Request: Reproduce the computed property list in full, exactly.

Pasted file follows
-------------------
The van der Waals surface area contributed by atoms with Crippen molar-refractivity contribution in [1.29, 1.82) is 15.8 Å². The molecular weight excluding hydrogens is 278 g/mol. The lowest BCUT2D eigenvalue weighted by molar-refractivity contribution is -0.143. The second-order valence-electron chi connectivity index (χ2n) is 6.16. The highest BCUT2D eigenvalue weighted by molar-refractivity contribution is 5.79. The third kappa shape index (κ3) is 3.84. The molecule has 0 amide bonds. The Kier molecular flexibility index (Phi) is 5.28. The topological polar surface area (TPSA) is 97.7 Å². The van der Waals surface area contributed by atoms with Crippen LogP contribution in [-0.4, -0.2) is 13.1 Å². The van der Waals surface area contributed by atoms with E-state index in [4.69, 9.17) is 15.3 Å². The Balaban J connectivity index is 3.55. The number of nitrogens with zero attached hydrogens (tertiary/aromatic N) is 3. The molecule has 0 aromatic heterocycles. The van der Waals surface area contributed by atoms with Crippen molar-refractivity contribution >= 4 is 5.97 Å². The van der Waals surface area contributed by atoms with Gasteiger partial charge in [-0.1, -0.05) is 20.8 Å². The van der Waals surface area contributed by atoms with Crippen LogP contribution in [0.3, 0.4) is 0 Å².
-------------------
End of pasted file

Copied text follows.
The van der Waals surface area contributed by atoms with Crippen molar-refractivity contribution in [1.29, 1.82) is 15.8 Å². The molecular weight excluding hydrogens is 278 g/mol. The lowest BCUT2D eigenvalue weighted by molar-refractivity contribution is -0.143. The second-order valence-electron chi connectivity index (χ2n) is 6.16. The highest BCUT2D eigenvalue weighted by molar-refractivity contribution is 5.79. The third kappa shape index (κ3) is 3.84. The molecule has 0 amide bonds. The Kier molecular flexibility index (Phi) is 5.28. The topological polar surface area (TPSA) is 97.7 Å². The van der Waals surface area contributed by atoms with Crippen LogP contribution in [-0.4, -0.2) is 13.1 Å². The van der Waals surface area contributed by atoms with E-state index in [4.69, 9.17) is 15.3 Å². The Balaban J connectivity index is 3.55. The number of nitrogens with zero attached hydrogens (tertiary/aromatic N) is 3. The molecule has 0 aromatic heterocycles. The van der Waals surface area contributed by atoms with Crippen molar-refractivity contribution >= 4 is 5.97 Å². The van der Waals surface area contributed by atoms with Gasteiger partial charge in [-0.1, -0.05) is 20.8 Å². The van der Waals surface area contributed by atoms with Crippen LogP contribution in [0.3, 0.4) is 0 Å².